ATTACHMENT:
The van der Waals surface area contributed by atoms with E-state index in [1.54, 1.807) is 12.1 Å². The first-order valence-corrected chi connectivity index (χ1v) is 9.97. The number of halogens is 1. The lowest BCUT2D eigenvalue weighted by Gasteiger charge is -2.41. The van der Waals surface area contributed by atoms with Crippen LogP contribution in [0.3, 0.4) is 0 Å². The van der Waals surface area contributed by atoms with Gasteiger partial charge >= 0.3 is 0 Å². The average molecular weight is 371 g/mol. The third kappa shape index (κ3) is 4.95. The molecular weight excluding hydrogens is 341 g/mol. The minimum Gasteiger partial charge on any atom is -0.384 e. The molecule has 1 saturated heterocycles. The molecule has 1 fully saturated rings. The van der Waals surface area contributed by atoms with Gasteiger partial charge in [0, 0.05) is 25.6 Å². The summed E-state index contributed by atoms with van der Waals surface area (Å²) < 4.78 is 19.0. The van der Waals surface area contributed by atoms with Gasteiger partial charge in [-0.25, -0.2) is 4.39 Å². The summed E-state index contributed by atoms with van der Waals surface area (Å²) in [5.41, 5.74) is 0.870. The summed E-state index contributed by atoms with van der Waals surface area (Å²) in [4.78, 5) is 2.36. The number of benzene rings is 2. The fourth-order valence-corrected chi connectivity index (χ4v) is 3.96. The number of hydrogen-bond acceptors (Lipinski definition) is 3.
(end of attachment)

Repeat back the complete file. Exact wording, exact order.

The van der Waals surface area contributed by atoms with E-state index in [1.54, 1.807) is 12.1 Å². The first-order valence-corrected chi connectivity index (χ1v) is 9.97. The number of halogens is 1. The lowest BCUT2D eigenvalue weighted by Gasteiger charge is -2.41. The van der Waals surface area contributed by atoms with Crippen LogP contribution in [0.3, 0.4) is 0 Å². The van der Waals surface area contributed by atoms with Gasteiger partial charge >= 0.3 is 0 Å². The average molecular weight is 371 g/mol. The third kappa shape index (κ3) is 4.95. The molecular weight excluding hydrogens is 341 g/mol. The minimum Gasteiger partial charge on any atom is -0.384 e. The molecule has 1 saturated heterocycles. The molecule has 1 fully saturated rings. The van der Waals surface area contributed by atoms with Gasteiger partial charge in [0, 0.05) is 25.6 Å². The summed E-state index contributed by atoms with van der Waals surface area (Å²) < 4.78 is 19.0. The van der Waals surface area contributed by atoms with Gasteiger partial charge in [-0.25, -0.2) is 4.39 Å². The summed E-state index contributed by atoms with van der Waals surface area (Å²) in [5.41, 5.74) is 0.870. The summed E-state index contributed by atoms with van der Waals surface area (Å²) in [4.78, 5) is 2.36. The number of benzene rings is 2. The fourth-order valence-corrected chi connectivity index (χ4v) is 3.96. The number of hydrogen-bond acceptors (Lipinski definition) is 3.